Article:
split captaincy will work
Vaughan said that it was his
decision to stand down as England one-day captain while the team
were at the World Cup in the West Indies.
Michael Vaughan formally announced he was giving up the
leadership of the one-day side on Monday although he said he
still wanted to play both forms of the game. Vaughan insisted
last night that he is the right man to make England's split
captaincy work as he embarked on a month-long return to the
county ranks with Yorkshire. but admitted that having two
skippers could be "the end of MV".
It was only last month when Vaughan spoke out
against a split captaincy.
After England had completed a 3-0 series
victory over West Indies with a seven-wicket win in the fourth
Test, Michael Vaughan was quoted: "I know I said the split
captaincy wouldn't work but if it's going to work it will do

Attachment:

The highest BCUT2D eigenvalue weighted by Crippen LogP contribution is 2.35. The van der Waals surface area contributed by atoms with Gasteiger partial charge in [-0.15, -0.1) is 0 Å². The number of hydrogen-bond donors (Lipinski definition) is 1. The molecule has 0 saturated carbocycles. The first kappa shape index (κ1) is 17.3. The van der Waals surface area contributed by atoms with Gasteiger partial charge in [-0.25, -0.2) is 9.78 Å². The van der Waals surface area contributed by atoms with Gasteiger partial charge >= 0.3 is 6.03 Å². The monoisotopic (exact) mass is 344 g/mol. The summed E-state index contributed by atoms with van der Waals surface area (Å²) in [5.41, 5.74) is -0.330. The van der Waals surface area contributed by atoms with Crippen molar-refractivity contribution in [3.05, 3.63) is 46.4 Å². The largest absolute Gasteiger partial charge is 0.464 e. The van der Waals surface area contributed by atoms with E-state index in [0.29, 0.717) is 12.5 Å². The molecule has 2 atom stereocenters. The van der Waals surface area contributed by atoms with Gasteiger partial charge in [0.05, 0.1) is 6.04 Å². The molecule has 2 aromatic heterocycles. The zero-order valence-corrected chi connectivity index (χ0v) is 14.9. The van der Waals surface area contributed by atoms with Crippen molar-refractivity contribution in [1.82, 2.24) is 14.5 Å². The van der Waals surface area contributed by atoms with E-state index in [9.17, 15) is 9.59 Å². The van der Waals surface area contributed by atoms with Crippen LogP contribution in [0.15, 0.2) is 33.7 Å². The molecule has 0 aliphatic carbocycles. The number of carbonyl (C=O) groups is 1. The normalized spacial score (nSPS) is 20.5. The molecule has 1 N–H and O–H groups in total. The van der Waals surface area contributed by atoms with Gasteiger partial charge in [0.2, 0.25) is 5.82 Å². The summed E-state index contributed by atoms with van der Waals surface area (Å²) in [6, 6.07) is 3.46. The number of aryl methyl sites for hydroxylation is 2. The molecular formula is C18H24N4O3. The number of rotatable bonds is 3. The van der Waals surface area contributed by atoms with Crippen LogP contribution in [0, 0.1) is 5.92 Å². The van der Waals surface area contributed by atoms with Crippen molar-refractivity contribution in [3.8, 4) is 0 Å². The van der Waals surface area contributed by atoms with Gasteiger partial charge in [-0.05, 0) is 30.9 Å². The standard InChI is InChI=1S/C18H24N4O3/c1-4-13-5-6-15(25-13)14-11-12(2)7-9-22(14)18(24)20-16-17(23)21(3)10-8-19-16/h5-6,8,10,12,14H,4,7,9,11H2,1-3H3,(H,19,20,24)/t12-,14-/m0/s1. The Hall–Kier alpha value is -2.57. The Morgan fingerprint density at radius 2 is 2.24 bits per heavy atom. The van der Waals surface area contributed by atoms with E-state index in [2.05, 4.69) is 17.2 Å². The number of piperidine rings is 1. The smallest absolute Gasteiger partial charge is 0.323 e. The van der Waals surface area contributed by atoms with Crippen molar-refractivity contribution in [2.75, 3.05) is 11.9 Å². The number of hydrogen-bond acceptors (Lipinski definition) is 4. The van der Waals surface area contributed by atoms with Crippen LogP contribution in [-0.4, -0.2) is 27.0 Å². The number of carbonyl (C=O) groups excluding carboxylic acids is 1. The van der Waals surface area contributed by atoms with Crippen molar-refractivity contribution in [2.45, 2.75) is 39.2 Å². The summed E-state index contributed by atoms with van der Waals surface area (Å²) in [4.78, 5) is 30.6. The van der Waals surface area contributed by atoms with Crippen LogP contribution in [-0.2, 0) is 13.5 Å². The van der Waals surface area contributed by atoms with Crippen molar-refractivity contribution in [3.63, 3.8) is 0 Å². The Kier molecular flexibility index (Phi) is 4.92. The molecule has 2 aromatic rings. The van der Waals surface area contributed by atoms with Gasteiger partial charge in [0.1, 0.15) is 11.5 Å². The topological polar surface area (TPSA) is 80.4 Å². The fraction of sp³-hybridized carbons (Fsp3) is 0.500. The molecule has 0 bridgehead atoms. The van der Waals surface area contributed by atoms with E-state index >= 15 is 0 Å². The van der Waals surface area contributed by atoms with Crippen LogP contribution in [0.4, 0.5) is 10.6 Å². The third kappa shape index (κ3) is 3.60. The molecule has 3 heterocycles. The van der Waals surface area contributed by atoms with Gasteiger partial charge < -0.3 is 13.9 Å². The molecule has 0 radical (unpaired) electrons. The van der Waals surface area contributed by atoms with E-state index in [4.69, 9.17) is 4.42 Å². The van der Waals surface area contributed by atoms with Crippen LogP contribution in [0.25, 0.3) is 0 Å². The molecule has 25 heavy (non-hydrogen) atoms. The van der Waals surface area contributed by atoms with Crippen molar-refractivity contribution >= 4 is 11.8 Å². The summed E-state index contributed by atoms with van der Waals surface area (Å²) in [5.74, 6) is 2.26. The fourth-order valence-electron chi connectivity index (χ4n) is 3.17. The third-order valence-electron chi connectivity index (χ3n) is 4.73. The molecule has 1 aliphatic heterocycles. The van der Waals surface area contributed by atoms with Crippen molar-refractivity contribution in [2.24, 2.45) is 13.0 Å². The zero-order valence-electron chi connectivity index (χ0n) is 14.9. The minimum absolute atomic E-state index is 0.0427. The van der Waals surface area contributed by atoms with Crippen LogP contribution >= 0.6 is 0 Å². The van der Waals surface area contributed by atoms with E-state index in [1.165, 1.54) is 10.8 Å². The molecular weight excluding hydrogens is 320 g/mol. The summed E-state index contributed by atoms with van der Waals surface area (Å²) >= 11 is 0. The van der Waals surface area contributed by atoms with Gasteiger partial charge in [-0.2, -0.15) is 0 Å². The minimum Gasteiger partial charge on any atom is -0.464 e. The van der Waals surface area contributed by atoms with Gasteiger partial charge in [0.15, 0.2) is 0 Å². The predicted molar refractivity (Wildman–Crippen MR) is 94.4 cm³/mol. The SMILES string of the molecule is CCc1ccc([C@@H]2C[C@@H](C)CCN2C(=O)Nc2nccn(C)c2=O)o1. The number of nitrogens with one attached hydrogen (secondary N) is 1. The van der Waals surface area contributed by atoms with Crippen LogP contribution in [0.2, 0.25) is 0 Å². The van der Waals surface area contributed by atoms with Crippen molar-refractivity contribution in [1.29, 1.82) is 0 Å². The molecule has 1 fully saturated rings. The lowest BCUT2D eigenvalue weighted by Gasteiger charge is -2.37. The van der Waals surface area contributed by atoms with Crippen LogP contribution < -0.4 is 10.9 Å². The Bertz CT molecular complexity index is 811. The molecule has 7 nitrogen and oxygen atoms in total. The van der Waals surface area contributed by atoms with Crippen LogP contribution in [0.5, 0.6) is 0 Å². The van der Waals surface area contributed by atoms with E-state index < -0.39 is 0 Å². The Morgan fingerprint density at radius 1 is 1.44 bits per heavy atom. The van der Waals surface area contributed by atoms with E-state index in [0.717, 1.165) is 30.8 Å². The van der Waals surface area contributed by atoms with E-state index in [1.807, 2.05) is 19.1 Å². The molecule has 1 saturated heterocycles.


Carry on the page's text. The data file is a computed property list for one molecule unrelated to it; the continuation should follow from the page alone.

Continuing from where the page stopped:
with someone like me. I'm pretty chilled, I captain in a
different manner to a lot of people and I'm very committed to
continuing as the Test captain as long as the team want me. I
don't have any worries about the decision I've made. I'm very
confident it can work with me and the new captain but if he
comes in and does a magnificent job, it's the end of MV."
Vaughan said he did not expect to be named on
Friday in the squad for the one-day matches against West Indies.
As he explained, a new captain would find it very difficult
captaining Vaughan a week after he'd captained him in a Test.
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England batsman Paul Collingwood believes
having separate Test and one-day captains could work. Kevin
Pietersen, Andrew Strauss and Alastair Cook have also been
touted as possible captains but it is widely believed that
Collingwood's close friendship with Vaughan could swing the
decision his way.
Published on 06/20/2007